09. March 2020 · Comments Off on Ask Not · Categories: General, Literary Good Stuff

… whom the woke-mob bays for; it bayeth for thee… to paraphrase John Dunne. As no less than Woody Allan may testify at this point, as the article linked here outlines. So the woke mob claims another scalp; yay, wokesters of New York City Mainstream Publishing Division! Take a bow, having thrown a glorious temper tantrum and bent your employer to your will! Today, Woody Allen – tomorrow? Who knows?! N.K. Jemison, a notoriously woke science fiction writer and beneficiary of the current system, weighed in on behalf of the mob, which is … not a good look for someone dealing in speculative fiction. She is supposed to possess some talent, but again – encouraging the mob, even joining in – not something which a thoughtful person with a sense of events and historical recall ought to do. But never mind.
Frankly, as far as I am concerned the mainstream publishing establishment, which is centered in New York (as if that wasn’t sufficient punishment) may ride off into the sunset any time now. Words like “incestuous” and “culturally-blind” come to mind, as well as “arrogant” and “exploitative.” More »

13. February 2020 · Comments Off on The Goad · Categories: General

“…Wake again, Bagheera. For what use was this thorn-pointed thing made?” Bagheera half opened his eyes—he was very sleepy—with a malicious twinkle. “It was made by men to thrust into the head of the sons of Hathi, so that the blood should pour out. I have seen the like in the street of Oodeypore, before our cages. That thing has tasted the blood of many such as Hathi.” “But why do they thrust into the heads of elephants?” “To teach them Man’s Law. Having neither claws nor teeth, men make these things—and worse.” – From The Kings’ Ankus by Rudyard Kipling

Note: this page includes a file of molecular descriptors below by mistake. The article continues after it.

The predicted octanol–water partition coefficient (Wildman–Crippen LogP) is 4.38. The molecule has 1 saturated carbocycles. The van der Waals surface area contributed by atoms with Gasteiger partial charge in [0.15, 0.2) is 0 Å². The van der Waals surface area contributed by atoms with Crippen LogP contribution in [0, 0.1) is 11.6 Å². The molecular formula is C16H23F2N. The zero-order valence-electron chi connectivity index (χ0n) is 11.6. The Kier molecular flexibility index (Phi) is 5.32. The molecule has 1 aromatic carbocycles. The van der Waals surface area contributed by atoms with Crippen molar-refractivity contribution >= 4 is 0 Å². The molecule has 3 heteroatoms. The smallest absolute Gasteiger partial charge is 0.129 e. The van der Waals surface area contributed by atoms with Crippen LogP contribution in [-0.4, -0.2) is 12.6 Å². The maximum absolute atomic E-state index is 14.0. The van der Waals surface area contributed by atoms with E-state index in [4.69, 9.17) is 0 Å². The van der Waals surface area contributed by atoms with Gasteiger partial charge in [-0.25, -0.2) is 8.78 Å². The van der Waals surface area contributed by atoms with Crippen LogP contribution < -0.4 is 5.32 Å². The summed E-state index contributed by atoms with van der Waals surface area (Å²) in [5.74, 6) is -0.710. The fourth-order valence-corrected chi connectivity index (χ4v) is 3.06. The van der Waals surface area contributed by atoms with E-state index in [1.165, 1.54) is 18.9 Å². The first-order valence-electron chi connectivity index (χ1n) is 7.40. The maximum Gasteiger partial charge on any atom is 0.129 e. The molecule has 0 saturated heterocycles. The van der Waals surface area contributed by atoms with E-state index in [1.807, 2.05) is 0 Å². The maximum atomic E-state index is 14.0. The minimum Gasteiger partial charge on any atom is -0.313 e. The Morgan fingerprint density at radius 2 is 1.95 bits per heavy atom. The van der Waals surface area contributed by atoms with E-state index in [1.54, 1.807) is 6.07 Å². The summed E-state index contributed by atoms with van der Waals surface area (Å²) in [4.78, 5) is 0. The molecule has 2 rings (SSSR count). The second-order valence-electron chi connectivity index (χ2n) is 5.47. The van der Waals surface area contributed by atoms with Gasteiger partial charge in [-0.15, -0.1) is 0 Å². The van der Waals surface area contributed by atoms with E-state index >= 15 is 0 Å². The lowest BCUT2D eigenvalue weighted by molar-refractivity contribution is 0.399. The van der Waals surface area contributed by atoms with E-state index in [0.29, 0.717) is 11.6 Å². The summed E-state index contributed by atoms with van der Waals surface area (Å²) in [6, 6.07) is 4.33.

The jeweled elephant goad, the ‘ankus’ of Kipling’s story – was indeed a thing made by men, intended to control elephants; a thing used to threaten and inflict pain, to make the elephant do what the man wielding the ankus do what was commanded. I have begun to think of late that the threat of being called a racist is much the same kind of instrument. It’s a means of control, wielded to enforce silence and obedience. Consider the various local police in English towns and cities, who were so bludgeoned by the threat of being viewed as racists that they turned a blind eye, over and over, and over again, to deliberate and organized grooming and sexual exploitation of white English girls by Pakistani gangsters.

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20. January 2020 · Comments Off on Stuff Getting Done on a Monday · Categories: General

Slowly but surely, stuff is getting done; the Daughter Unit and I forswore the gym this morning in favor of a very brisk two-mile walk through the neighborhood with the dogs. I finally finished a post on a WWII novel which had been lingering in the ‘half-finished’ queue for weeks. Made the call to activate the new ATM card, and – this was the biggie – filed the state sales tax form and sent in payment. This was made a bit easier for me for having worked out a long spread sheet with the formulas for calculating what was due in each category – which as my sales were pretty minimal last year resulted in some amounts due to various small entities which were in pennies. So, had to round up to a dollar on the state web-pay page, in most cases – but the grand total owed still came out to about what it should have been according to my own calculations, so that’s all square and taken care of. As far as other tax materiel – have to wait for the various W-2s to come floating in to put the tidy package all together for the nice CPA who has looked after my tax stuff since we settled in San Antonio.